Richmond, VA: Monument Avenue

Walking down Monument Avenue doesn’t really feel like walking down a street in a small-sized U.S. city – it feels more like strolling around Paris or Barcelona.

The first plans for Richmond’s grand, tree-lined, grassy-median boulevard were drawn up during a search for the perfect location to build a moument to Richmond’s Confederate hero, Robert E. Lee. An area of land, just west of the downtown residential district, was selected &, as part of the design, a wide, mansion lined boulevard was to be built. The Lee monument was finished in 1890 & for the next 35 years, Monument Avenue’s homes, churches, & notable buildings sprung up along it. Soon other monuments joined Lee’s – J.E.B. Stuart (Confederate army general) & Jefferson Davis (president of the Confederate States of America) in 1907, Stonewall Jackson (Confederate army general) in 1919, Matthew Fontaine Maury (oceanographer & southern supporter) in 1929 – & the monikor “Monument Avenue” was adopted. As early as 1910, the grand homes along the avenue were broken up into boarding houses & eventually apartment buildings, a trend that is still strong today.

The avenue’s newest monument was added in 1996 & honors Richmond native & tennis great Arthur Ashe. This monument was built not without controversey, racially driven & historically driver, since all the other monuments paid homage to men involved in the Confederate States of America. The Arthur Ashe monument is a bit removed from the others, & is the furthest west of of the monuments.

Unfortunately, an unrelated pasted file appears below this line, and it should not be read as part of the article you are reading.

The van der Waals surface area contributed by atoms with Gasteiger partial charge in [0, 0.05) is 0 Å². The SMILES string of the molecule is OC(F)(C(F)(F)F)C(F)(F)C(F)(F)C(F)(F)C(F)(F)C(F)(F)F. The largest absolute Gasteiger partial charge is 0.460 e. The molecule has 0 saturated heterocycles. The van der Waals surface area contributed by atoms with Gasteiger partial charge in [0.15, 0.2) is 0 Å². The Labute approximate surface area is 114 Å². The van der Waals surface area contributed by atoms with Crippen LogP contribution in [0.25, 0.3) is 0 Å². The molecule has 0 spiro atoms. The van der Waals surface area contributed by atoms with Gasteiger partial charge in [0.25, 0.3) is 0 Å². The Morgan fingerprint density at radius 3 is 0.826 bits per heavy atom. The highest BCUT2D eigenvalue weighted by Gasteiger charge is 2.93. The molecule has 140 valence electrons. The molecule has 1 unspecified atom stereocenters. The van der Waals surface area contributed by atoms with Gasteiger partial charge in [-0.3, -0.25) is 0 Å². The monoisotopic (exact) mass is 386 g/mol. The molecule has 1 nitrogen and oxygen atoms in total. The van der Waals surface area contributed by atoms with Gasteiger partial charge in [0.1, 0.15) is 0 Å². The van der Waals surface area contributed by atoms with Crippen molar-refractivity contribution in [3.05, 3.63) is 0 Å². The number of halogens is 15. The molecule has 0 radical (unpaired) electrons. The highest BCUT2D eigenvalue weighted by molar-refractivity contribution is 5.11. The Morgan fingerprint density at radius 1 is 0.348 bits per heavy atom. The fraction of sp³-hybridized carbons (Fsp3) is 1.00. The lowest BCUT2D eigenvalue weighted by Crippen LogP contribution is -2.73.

(C) Christina Saull – All Rights Reserved

(C) Christina Saull – All Rights Reserved

(C) Christina Saull – All Rights Reserved

(C) Christina Saull – All Rights Reserved

(C) Christina Saull – All Rights Reserved


If you go…

What appears to be a short walk with monuments on every block on the Richmond tourist map is actually a 1.5 mile grand boulevard with the monuments spaced out by three or four city blocks. If you’re prepared with decent shoes & maybe a bottle of water (which we weren’t), it’s definitely walkable. If you’re not prepared, & it’s the middle of the summer, you’ll be exhausted by the end of it & frustrated by Richmond’s lack of easily hail-able cabs. You can also drive, as there is lots of street parking allowing you to hop out of the car & look at the monuments.

We visited mid-morning on a Saturday, after breakfast at the Strawberry Street Cafe, which seemed like a good time to visit – we had the street & sidewalks largely to ourselves. It took us a little over the hour to walk the whole street, backtracking a little bit & also taking our time to look at each monument.
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About christina

Christina is a 30-something D.I.N.K. travel writer & photographer who travels the world often wedged into the middle seat. Follow her on Twitter & Facebook.

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  1. Things to do in Richmond, VA: a 48-hour itinerary - June 19, 2013

    […] a car for your visit, as the tourist map makes Richmond look deceievably walkable (remember our Monument Avenue hike?) & there really isn’t any public transportation […]

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